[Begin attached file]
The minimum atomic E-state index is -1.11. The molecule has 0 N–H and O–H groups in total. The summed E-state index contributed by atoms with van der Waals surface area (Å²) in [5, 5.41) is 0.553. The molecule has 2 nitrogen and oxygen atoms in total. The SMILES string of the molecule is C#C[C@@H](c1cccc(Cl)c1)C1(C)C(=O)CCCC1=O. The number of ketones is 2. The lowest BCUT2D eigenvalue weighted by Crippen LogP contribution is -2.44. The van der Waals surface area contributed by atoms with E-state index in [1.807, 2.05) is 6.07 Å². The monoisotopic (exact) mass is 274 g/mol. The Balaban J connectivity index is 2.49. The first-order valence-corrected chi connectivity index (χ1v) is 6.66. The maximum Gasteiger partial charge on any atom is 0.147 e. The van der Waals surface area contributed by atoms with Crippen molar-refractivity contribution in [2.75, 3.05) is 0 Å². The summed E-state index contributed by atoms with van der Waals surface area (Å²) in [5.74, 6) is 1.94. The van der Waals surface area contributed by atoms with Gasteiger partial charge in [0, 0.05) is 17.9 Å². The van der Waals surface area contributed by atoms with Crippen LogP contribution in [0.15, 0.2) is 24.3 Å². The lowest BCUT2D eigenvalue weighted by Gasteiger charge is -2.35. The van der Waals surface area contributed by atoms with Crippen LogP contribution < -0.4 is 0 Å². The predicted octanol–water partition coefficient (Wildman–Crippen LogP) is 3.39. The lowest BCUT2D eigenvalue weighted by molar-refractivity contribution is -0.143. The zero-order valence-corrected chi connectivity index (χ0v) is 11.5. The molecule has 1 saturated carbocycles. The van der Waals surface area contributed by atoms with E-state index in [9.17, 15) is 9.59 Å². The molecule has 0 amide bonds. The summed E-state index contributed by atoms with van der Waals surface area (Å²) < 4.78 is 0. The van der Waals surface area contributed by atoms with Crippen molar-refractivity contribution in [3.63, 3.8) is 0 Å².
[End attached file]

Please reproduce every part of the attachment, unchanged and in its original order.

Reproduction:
The minimum atomic E-state index is -1.11. The molecule has 0 N–H and O–H groups in total. The summed E-state index contributed by atoms with van der Waals surface area (Å²) in [5, 5.41) is 0.553. The molecule has 2 nitrogen and oxygen atoms in total. The SMILES string of the molecule is C#C[C@@H](c1cccc(Cl)c1)C1(C)C(=O)CCCC1=O. The number of ketones is 2. The lowest BCUT2D eigenvalue weighted by Crippen LogP contribution is -2.44. The van der Waals surface area contributed by atoms with E-state index in [1.807, 2.05) is 6.07 Å². The monoisotopic (exact) mass is 274 g/mol. The Balaban J connectivity index is 2.49. The first-order valence-corrected chi connectivity index (χ1v) is 6.66. The maximum Gasteiger partial charge on any atom is 0.147 e. The van der Waals surface area contributed by atoms with Crippen molar-refractivity contribution in [2.75, 3.05) is 0 Å². The summed E-state index contributed by atoms with van der Waals surface area (Å²) in [5.74, 6) is 1.94. The van der Waals surface area contributed by atoms with Gasteiger partial charge in [0, 0.05) is 17.9 Å². The van der Waals surface area contributed by atoms with Crippen LogP contribution in [0.15, 0.2) is 24.3 Å². The lowest BCUT2D eigenvalue weighted by Gasteiger charge is -2.35. The van der Waals surface area contributed by atoms with Crippen LogP contribution < -0.4 is 0 Å². The predicted octanol–water partition coefficient (Wildman–Crippen LogP) is 3.39. The lowest BCUT2D eigenvalue weighted by molar-refractivity contribution is -0.143. The zero-order valence-corrected chi connectivity index (χ0v) is 11.5. The molecule has 1 saturated carbocycles. The van der Waals surface area contributed by atoms with E-state index in [9.17, 15) is 9.59 Å². The molecule has 0 amide bonds. The summed E-state index contributed by atoms with van der Waals surface area (Å²) < 4.78 is 0. The van der Waals surface area contributed by atoms with Crippen molar-refractivity contribution in [3.63, 3.8) is 0 Å².